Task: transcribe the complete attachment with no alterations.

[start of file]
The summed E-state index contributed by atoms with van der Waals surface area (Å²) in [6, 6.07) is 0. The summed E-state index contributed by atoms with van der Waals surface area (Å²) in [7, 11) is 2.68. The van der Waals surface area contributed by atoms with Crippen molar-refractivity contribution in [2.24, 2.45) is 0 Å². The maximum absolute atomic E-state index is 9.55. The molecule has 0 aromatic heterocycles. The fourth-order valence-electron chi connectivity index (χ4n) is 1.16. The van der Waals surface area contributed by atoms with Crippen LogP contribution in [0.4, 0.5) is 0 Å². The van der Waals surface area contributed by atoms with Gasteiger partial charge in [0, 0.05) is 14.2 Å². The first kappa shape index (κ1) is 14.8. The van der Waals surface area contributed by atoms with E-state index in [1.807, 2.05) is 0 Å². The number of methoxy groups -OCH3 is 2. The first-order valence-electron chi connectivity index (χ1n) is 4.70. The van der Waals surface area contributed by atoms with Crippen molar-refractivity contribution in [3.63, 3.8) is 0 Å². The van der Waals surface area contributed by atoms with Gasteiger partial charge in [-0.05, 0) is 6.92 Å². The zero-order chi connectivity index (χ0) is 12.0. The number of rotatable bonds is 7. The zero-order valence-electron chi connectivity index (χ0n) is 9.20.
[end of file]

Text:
The summed E-state index contributed by atoms with van der Waals surface area (Å²) in [6, 6.07) is 0. The summed E-state index contributed by atoms with van der Waals surface area (Å²) in [7, 11) is 2.68. The van der Waals surface area contributed by atoms with Crippen molar-refractivity contribution in [2.24, 2.45) is 0 Å². The maximum absolute atomic E-state index is 9.55. The molecule has 0 aromatic heterocycles. The fourth-order valence-electron chi connectivity index (χ4n) is 1.16. The van der Waals surface area contributed by atoms with Crippen LogP contribution in [0.4, 0.5) is 0 Å². The van der Waals surface area contributed by atoms with Gasteiger partial charge in [0, 0.05) is 14.2 Å². The first kappa shape index (κ1) is 14.8. The van der Waals surface area contributed by atoms with E-state index in [1.807, 2.05) is 0 Å². The number of methoxy groups -OCH3 is 2. The first-order valence-electron chi connectivity index (χ1n) is 4.70. The van der Waals surface area contributed by atoms with Crippen molar-refractivity contribution in [3.63, 3.8) is 0 Å². The van der Waals surface area contributed by atoms with Gasteiger partial charge in [-0.05, 0) is 6.92 Å². The zero-order chi connectivity index (χ0) is 12.0. The number of rotatable bonds is 7. The zero-order valence-electron chi connectivity index (χ0n) is 9.20.